The command line to download content is: setup.exe /download download.xml
  <Add SourcePath="" OfficeClientEdition="32" >
   <Product ID="O365ProPlusRetail">
       <Language ID="en-us" />

1.5       Example.xml

The install.xml file within the source files controls the installation behaviour during the SCCM deployment i.e. language, product, logging etc. The Language tags (language IDs), and LCIDs available in Office 2016 can be found here
Microsoft 365 ProPlus 
The command line to install is: setup.exe /configure Installation.xml
 <Add OfficeClientEdition="32" Channel="Current" OfficeMgmtCOM="True">
    <Product ID="O365ProPlusRetail">
      <Language ID="en-us" />
 <Updates Enabled="TRUE" />
<Display Level="None" AcceptEULA="TRUE" />
 <Logging Path="%Windir%\Temp\" />
 <Property Name="AUTOACTIVATE" Value="1" />

i.e. <Updates Enabled="TRUE" UpdatePath=”\\ServerName\Share$\ />

Microsoft Office Deployment Tool volume licensed editions of Visio 2016 and Project 2016 
The command line to install is: setup.exe /configure Installation_ProjectProXVolume.xml
 <Add OfficeClientEdition="32" Channel="Current" OfficeMgmtCOM="True">
  <Product ID="ProjectProXVolume">
      <Language ID="en-us" />
 <Updates Enabled="TRUE" />
 <Display Level="none" AcceptEULA="TRUE" />
 <Logging Path="%Windir%\Temp\" />
 <Property Name="AUTOACTIVATE" Value="1" />

The command line to install is: setup.exe /configure Installation_VisioProXVolume.xml
 <Add OfficeClientEdition="32" Channel="Current" OfficeMgmtCOM="True">
  <Product ID="VisioProXVolume">
      <Language ID="en-us" />
 <Updates Enabled="TRUE" />
 <Display Level="none" AcceptEULA="TRUE" />
 <Logging Path="%Windir%\Temp\" />
 <Property Name="AUTOACTIVATE" Value="1" />

SourcePath indicates the installation source path from which to install Office when you run the Office Deployment Tool in configure mode. If you do not specify SourcePath in configure mode, Setup will look in the current folder for the Office source files. If the Office source files are not found in the current folder, Setup will look on Office 365 for them. SourcePath indicates the location to save the Click-to-Run installation source when you run the Office Deployment Tool in download mode.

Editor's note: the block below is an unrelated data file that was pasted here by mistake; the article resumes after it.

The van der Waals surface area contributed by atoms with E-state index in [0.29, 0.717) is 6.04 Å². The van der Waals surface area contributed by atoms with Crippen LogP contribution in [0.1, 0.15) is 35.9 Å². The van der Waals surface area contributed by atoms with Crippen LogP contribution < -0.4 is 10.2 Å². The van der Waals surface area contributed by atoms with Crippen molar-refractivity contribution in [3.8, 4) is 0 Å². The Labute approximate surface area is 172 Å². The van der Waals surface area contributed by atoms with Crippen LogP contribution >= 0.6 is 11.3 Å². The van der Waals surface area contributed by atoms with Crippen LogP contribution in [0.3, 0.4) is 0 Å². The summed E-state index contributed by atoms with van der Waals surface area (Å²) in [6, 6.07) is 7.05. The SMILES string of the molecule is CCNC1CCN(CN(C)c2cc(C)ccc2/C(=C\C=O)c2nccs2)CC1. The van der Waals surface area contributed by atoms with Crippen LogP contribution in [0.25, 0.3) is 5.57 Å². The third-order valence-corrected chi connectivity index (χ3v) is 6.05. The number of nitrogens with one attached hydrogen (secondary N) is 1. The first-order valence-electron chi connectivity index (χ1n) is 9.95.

OfficeClientEdition specifies the edition of Click-to-Run for Office 365 product to use.
Product ID specifies the products to install. (Check here for a complete list of Product IDs that is supported by the Office Deployment Tool for Click-to-Run)
Language ID specifies which product languages to install. (Check here for a complete list of available Language IDs)
Updates Enabled=”TRUE” specifies that the Click-to-Run update system will check for updates.
UpdatePath specifies the path where Click-to-Run installations obtain updates. Optional. If UpdatePath is not set, Click-to-Run installations obtain updates from the Microsoft Click-to-Run source (Content Delivery Network or CDN). This is by default. If UpdatePath is set to empty (""), updates are obtained from the Microsoft Click-to-Run source, CDN.
UpdatePath can specify a network, local, or HTTP path of a Click-to-Run source. Environment variables can be used for network or local paths. If you use Group Policy with the Office 2016 or Office 2016 Administrative Template files (ADMX/ADML), you can set UpdatePath by using the Update Path policy setting. You can find this policy setting under Computer Configuration\Administrative Templates\Microsoft Office 2016 (Machine)\Updates.
OfficeMgmtCOM specifies that the client is managed and Updates are controlled from a central system; SCCM. This option effectively makes the UpdatePath option redundant.
Display Level=”None” specifies that the user sees no UI. No progress UI, completion screen, error dialog boxes, or first run automatic start UI are displayed.
AcceptEULA=”TRUE” specifies that user does not see a Microsoft Software License Terms dialog Box.
Logging Path specifies the path of the folder that is used for the log file. (Name is no longer a supported attribute to use for setting the name of the log file)

1.6       previous versions of Office

Update: 03/07/2018 - If using the latest Setup.exe you can make use of the switch <RemoveMSI All="True" /> and these Office Scrub scripts are note required.
Office 365 installation files will not automatically remove or upgrade previous versions; it is recommended to remove previous versions prior to deploying Office 365. Microsoft have provided uninstallation VBS scripts to remove all or selective Office products i.e. Standard, ProPlus, Outlook, Visio, Project, ALL etc.
The VBS scripts have been extracted from the MSI’s; the process is it run the MSI accepting the EULA and once the FixIt tool is ready (see the screen below) asking you click Next; open Windows Explorer to navigate to: C:\Users\%USERNAME%\AppData\Local\Temp\Fixit

Click on the hyperlinks below to direct you to the site in which you can download the MSI.